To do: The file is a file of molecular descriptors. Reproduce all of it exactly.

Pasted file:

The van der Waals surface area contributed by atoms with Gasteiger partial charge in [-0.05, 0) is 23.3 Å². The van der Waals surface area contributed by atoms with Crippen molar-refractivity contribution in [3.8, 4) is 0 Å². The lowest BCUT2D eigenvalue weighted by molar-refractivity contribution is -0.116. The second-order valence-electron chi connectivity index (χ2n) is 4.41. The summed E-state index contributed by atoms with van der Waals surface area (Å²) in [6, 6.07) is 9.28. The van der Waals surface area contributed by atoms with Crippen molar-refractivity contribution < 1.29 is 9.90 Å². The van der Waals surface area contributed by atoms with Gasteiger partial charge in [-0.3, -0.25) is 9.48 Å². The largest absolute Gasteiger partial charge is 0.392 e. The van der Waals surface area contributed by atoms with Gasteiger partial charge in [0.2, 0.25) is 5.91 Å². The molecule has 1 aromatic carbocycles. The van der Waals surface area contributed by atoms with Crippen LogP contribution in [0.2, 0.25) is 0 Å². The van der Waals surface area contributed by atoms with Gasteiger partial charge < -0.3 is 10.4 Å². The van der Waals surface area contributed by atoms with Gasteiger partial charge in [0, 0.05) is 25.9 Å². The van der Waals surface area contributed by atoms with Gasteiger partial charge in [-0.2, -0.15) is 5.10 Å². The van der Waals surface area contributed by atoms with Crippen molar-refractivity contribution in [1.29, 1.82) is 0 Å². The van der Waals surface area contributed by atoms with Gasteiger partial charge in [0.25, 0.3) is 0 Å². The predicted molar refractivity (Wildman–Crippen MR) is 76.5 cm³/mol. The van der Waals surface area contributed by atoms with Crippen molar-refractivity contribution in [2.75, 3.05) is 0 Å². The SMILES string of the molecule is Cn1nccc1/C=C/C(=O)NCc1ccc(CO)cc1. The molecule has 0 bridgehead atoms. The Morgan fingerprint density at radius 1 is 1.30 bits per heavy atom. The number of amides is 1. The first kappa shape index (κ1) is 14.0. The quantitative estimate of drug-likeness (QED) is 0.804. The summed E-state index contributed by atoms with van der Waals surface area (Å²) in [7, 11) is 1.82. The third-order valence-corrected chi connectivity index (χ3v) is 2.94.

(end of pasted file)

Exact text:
The van der Waals surface area contributed by atoms with Gasteiger partial charge in [-0.05, 0) is 23.3 Å². The van der Waals surface area contributed by atoms with Crippen molar-refractivity contribution in [3.8, 4) is 0 Å². The lowest BCUT2D eigenvalue weighted by molar-refractivity contribution is -0.116. The second-order valence-electron chi connectivity index (χ2n) is 4.41. The summed E-state index contributed by atoms with van der Waals surface area (Å²) in [6, 6.07) is 9.28. The van der Waals surface area contributed by atoms with Crippen molar-refractivity contribution < 1.29 is 9.90 Å². The van der Waals surface area contributed by atoms with Gasteiger partial charge in [-0.3, -0.25) is 9.48 Å². The largest absolute Gasteiger partial charge is 0.392 e. The van der Waals surface area contributed by atoms with Gasteiger partial charge in [0.2, 0.25) is 5.91 Å². The molecule has 1 aromatic carbocycles. The van der Waals surface area contributed by atoms with Crippen LogP contribution in [0.2, 0.25) is 0 Å². The van der Waals surface area contributed by atoms with Gasteiger partial charge < -0.3 is 10.4 Å². The van der Waals surface area contributed by atoms with Gasteiger partial charge in [0, 0.05) is 25.9 Å². The van der Waals surface area contributed by atoms with Gasteiger partial charge in [-0.2, -0.15) is 5.10 Å². The van der Waals surface area contributed by atoms with Crippen molar-refractivity contribution in [1.29, 1.82) is 0 Å². The van der Waals surface area contributed by atoms with Gasteiger partial charge in [0.25, 0.3) is 0 Å². The predicted molar refractivity (Wildman–Crippen MR) is 76.5 cm³/mol. The van der Waals surface area contributed by atoms with Crippen molar-refractivity contribution in [2.75, 3.05) is 0 Å². The SMILES string of the molecule is Cn1nccc1/C=C/C(=O)NCc1ccc(CO)cc1. The molecule has 0 bridgehead atoms. The Morgan fingerprint density at radius 1 is 1.30 bits per heavy atom. The number of amides is 1. The first kappa shape index (κ1) is 14.0. The quantitative estimate of drug-likeness (QED) is 0.804. The summed E-state index contributed by atoms with van der Waals surface area (Å²) in [7, 11) is 1.82. The third-order valence-corrected chi connectivity index (χ3v) is 2.94.